Health – TIME

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TIME Health: Eye Health


Health – TIME

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People With HIV Are Living 10 Years Longer

More people are living longer lives with HIV, according to a new report published in the Lancet HIV that includes data from more than 88,000 people from 18 countries. People who contracted the virus in recent years are living 10 years longer than people who were infected in the mid 1990s. A 20 year old infected with HIV today can expect to live about 78 years, almost as long as people without the disease.

The researchers, part of the international Antiretroviral Therapy Cohort Collaboration, say that the introduction of anti-HIV drugs beginning in the early 1990s played a large role in helping people live longer with HIV. The earliest HIV therapies involved dozens of pills taken at different times of the day, but today, many anti-HIV regimens include only a single pill containing a combination of medications taken once a day. This makes it more likely that people will take the drug daily. Today’s drugs are also better at controlling the virus and carry fewer side effects, which improved their ability to extend life expectancy.

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But the drugs alone can’t account for all of the improvement in survival, the study authors say. Since more people with HIV are able to keep their infections under control, doctors are focusing more on also treating their other illnesses, such as heart disease and diabetes, which tend to increase with age. Better healthcare overall for HIV patients is also helping them to live longer.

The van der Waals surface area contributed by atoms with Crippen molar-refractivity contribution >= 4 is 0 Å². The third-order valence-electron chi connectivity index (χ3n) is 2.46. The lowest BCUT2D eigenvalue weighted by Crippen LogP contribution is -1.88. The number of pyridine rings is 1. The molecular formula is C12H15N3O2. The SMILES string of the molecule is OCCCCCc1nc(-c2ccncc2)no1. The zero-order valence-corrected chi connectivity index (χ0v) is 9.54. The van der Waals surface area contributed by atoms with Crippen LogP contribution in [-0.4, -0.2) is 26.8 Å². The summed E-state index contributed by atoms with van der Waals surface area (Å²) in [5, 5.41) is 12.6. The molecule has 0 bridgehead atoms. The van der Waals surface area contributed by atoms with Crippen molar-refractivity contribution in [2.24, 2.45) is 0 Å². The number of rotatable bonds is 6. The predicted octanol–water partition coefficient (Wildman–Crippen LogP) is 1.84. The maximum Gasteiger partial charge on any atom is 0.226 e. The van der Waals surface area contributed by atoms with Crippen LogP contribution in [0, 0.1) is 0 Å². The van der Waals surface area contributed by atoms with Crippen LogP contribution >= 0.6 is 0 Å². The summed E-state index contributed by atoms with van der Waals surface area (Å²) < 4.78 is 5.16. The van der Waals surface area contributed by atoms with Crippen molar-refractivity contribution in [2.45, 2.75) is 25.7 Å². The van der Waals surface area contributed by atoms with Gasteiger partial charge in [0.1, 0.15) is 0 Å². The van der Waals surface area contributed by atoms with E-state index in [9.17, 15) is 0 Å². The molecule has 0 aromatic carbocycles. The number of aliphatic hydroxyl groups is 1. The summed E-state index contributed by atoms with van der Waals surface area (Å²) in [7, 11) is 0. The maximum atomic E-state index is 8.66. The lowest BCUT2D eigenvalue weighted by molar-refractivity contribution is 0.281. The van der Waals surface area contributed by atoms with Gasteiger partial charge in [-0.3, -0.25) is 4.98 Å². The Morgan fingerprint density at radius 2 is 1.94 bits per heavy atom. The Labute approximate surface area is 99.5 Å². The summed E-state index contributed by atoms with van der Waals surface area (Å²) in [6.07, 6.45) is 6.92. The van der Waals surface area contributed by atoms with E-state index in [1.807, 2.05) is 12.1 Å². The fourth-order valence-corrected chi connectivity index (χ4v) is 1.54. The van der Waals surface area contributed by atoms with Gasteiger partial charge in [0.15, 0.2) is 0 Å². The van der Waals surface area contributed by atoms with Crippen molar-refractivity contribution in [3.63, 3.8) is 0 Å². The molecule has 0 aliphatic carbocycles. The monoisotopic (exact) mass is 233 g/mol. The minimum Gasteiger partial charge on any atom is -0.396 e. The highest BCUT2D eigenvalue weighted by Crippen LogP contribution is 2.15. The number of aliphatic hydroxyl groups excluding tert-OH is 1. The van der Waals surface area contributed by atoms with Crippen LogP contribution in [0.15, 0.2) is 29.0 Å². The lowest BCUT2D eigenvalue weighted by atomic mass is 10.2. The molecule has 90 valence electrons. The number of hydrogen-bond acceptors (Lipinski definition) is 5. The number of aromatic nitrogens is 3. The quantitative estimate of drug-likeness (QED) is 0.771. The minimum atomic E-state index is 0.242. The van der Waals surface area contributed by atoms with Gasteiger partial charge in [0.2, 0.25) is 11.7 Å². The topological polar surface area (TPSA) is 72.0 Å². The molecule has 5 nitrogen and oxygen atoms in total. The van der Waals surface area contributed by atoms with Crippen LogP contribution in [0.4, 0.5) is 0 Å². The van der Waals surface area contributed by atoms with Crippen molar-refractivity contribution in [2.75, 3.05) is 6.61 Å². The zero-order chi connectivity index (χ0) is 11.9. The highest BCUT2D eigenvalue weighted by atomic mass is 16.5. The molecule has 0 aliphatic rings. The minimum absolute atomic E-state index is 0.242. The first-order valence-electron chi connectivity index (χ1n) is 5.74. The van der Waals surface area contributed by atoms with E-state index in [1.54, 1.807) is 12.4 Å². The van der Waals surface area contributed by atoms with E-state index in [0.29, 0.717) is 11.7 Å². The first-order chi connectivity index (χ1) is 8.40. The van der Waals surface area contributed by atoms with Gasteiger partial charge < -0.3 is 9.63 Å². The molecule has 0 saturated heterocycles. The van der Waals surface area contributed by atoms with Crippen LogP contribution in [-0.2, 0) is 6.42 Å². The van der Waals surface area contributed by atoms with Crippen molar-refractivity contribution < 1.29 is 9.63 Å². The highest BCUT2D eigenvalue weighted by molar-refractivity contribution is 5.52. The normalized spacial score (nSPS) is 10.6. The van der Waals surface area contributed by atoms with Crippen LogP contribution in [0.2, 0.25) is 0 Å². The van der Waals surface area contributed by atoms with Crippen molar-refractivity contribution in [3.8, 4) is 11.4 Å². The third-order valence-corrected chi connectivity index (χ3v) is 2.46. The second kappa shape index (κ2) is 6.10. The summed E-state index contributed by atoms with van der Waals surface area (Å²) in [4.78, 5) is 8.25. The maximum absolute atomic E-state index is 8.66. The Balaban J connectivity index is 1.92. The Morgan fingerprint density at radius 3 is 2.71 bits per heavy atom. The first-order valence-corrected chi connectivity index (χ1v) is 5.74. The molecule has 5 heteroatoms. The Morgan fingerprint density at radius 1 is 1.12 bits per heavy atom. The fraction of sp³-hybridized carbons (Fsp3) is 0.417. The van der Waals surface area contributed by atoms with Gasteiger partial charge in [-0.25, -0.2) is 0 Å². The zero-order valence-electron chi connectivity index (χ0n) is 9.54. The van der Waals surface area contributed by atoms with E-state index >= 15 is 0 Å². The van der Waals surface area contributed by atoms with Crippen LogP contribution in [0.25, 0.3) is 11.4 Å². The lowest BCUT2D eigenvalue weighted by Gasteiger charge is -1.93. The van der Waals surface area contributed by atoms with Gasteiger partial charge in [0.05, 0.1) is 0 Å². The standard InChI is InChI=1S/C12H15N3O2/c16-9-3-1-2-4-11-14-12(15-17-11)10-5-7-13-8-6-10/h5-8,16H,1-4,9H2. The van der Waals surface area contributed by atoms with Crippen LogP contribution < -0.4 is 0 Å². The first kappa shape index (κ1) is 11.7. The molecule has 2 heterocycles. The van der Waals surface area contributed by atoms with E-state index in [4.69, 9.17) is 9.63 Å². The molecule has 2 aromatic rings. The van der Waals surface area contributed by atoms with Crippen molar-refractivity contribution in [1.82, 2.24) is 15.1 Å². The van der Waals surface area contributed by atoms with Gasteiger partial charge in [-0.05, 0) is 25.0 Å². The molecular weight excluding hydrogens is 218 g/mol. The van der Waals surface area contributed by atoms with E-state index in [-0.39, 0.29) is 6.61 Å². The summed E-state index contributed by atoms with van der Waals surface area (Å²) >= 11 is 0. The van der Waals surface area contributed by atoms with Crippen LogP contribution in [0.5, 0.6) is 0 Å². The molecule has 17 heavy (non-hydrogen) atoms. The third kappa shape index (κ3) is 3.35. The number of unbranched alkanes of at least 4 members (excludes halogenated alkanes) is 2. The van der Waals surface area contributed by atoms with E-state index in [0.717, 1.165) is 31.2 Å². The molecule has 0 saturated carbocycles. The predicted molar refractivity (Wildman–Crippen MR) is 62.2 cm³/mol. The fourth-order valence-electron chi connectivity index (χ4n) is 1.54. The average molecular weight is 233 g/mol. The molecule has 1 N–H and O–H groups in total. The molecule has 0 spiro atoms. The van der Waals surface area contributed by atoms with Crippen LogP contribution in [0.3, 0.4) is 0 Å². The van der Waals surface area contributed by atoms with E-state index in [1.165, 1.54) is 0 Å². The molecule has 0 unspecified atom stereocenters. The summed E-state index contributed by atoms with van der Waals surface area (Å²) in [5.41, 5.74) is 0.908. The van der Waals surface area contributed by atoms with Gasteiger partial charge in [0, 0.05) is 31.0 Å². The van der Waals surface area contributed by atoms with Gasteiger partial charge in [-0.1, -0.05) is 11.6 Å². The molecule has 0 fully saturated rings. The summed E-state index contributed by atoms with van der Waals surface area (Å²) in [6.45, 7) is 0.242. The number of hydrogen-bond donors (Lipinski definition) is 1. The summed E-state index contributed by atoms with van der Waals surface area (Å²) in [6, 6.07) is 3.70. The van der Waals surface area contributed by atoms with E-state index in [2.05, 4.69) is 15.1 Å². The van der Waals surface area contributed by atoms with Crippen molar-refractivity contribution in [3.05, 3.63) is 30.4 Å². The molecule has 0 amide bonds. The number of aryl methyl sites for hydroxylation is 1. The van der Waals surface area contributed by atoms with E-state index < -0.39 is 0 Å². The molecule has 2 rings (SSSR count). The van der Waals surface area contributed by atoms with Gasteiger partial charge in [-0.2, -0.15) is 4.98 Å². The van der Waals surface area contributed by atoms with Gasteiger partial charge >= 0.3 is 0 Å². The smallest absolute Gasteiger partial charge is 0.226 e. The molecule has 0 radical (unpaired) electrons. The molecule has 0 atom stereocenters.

As encouraging as the results are, they also reveal that for some groups of people who are infected, the gains aren’t as great. People who inject drugs, for example, show slower improvements in life expectancy, likely because they have less access to healthcare and the powerful medications that can keep HIV suppressed.

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The improvements in survival confirm that existing HIV therapies work, the researchers argue, and that extending lives even further requires doesn’t require the discovery of new drugs but better distribution of the ones already available. People with HIV are still not living as long as uninfected people, but making sure that they are given the support they need to not only access the medications but to keep taking them may change that.


Health – TIME